Portal Direito da Comunicação Direito da

Portal Direito da Comunicação

Portal Direito da Comunicação


Geospatial Intelligence and Precision Agriculture and Livestock Activities

por Ericson Scorsim

abr 30, 2021

Ericson Scorsim. Lawyer and Consultant in Regulatory Communications Law. Ph.D. in Law from the University of São Paulo (USP). Author of the book “Jogo geopolítico das comunicações 5G – Estados Unidos, China e impacto sobre o Brasil” (The Geopolitical Game of 5G Communications – United States, China, and Impact on Brazil), published on Amazon.

Several advanced technologies have been applied in the agricultural sector. The trend is toward the digitalization of rural areas through increased connectivity in the field.

Currently, geospatial technology is used to perform precision farming services. With high computing power and infrared vision, it is possible to monitor various aspects of the crops from satellite images. From pest control, soil moisture, climate, plant health. This type of geospatial technology serves several interests. On one side, farmers benefit from more precise information on crop areas, best times for planting and harvesting, productivity, rainfall rates, cost reduction, among other relevant data.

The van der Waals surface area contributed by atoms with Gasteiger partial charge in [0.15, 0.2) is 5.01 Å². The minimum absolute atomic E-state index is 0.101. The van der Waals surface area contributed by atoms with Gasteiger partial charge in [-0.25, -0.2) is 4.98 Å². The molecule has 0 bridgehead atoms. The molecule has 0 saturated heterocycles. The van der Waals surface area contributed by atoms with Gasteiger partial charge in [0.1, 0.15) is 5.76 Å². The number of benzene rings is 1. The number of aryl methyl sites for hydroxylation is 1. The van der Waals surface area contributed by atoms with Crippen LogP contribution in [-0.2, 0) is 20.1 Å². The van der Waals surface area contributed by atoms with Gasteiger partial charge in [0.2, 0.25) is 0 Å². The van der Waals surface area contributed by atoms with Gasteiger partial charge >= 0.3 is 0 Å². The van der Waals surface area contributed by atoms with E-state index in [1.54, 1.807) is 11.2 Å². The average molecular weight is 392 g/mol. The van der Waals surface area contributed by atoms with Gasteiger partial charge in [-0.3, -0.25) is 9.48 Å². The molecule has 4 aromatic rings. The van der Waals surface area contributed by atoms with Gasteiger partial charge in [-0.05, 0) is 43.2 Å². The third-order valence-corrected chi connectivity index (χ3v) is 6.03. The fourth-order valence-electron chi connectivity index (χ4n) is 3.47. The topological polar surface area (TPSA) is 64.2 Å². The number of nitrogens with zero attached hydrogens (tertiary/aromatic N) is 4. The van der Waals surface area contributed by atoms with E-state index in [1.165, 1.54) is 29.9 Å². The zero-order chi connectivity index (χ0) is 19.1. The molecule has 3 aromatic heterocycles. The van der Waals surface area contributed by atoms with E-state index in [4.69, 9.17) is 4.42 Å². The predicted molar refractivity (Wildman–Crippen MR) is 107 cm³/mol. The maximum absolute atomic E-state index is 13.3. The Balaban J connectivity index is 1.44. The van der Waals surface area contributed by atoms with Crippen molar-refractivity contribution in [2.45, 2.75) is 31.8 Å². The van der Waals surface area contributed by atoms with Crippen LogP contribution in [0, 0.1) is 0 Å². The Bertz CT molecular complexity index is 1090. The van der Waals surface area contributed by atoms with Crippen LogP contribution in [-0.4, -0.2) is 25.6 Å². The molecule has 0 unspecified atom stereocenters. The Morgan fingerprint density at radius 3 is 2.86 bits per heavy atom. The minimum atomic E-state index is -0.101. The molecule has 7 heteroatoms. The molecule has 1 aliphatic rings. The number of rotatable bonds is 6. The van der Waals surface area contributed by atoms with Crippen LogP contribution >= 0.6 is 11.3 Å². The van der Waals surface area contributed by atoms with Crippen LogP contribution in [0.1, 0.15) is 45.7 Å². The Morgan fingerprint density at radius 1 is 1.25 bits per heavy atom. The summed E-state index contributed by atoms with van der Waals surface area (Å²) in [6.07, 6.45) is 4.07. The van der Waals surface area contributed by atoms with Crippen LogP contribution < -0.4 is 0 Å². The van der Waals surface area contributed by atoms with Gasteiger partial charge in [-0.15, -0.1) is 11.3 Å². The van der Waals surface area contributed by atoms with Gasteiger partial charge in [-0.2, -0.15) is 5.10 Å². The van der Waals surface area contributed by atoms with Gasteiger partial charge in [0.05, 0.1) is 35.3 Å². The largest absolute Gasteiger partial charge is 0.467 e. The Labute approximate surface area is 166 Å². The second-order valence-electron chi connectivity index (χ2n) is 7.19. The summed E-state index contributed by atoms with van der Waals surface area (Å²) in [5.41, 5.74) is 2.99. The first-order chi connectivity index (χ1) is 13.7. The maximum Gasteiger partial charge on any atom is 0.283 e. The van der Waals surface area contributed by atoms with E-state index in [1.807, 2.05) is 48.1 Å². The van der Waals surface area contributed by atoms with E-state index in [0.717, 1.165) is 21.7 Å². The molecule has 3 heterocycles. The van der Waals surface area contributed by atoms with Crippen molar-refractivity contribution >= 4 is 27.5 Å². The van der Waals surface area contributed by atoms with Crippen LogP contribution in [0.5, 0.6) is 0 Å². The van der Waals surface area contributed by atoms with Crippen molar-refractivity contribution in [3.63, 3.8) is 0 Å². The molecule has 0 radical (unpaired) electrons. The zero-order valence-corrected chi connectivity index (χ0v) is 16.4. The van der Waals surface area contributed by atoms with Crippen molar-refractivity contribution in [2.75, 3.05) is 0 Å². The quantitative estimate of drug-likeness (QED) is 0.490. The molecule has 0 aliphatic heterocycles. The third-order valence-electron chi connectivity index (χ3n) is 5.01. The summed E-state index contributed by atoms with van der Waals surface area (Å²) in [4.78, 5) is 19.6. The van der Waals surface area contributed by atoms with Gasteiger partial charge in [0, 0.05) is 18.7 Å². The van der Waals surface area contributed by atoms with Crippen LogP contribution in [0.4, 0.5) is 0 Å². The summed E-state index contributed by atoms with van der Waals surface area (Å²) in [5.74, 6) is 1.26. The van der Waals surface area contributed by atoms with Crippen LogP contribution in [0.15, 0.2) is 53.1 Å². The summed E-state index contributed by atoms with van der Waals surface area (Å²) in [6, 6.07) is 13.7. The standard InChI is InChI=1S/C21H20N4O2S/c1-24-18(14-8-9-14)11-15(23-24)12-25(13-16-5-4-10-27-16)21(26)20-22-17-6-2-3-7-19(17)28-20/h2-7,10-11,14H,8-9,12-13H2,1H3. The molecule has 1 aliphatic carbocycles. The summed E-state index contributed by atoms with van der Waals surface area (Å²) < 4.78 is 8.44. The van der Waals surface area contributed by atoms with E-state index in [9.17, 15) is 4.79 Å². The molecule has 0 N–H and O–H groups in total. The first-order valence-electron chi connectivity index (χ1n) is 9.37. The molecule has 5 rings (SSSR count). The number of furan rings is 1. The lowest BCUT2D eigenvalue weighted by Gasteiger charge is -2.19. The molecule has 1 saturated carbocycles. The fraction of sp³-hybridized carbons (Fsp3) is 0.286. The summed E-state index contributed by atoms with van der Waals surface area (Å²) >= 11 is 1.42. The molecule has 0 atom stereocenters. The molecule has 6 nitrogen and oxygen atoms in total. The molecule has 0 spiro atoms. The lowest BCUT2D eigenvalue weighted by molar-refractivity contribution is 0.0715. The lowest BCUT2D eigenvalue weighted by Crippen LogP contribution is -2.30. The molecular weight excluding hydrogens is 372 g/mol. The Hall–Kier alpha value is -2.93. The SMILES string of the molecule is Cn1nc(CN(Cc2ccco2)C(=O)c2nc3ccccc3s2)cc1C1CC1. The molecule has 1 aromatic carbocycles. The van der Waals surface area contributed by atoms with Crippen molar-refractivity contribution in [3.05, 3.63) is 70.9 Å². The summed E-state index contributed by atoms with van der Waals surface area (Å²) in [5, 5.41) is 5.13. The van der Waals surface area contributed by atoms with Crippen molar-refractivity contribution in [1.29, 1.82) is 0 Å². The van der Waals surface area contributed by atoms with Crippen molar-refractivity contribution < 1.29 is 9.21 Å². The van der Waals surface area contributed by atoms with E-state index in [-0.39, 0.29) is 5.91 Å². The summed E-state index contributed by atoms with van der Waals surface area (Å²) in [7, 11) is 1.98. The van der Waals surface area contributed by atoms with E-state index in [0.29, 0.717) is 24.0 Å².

On the other hand, commodity investors benefit from more reliable information for their investments and risk analysis concerning commodity trading.  In addition, rural credit institutions will have better conditions to assess risks and determine the respective rural credit collateral. And, still, in the context of 4G and future 5G telecom networks, these are complementary to satellite services.

The terrestrial dimension inherent to rural areas is complemented with the aerospace dimension. IoT (internet of things) networks are being used in rural areas to collect real-time data with agricultural information. Humidity, temperature, and biochemical sensor, and weather stations are equipment that optimizes rural productivity.  Of course, several precautions need to be taken to protect the farmers’ data. There are challenges, risks, and excellent opportunities regarding the use of geospatial intelligence in agriculture and livestock activities. 

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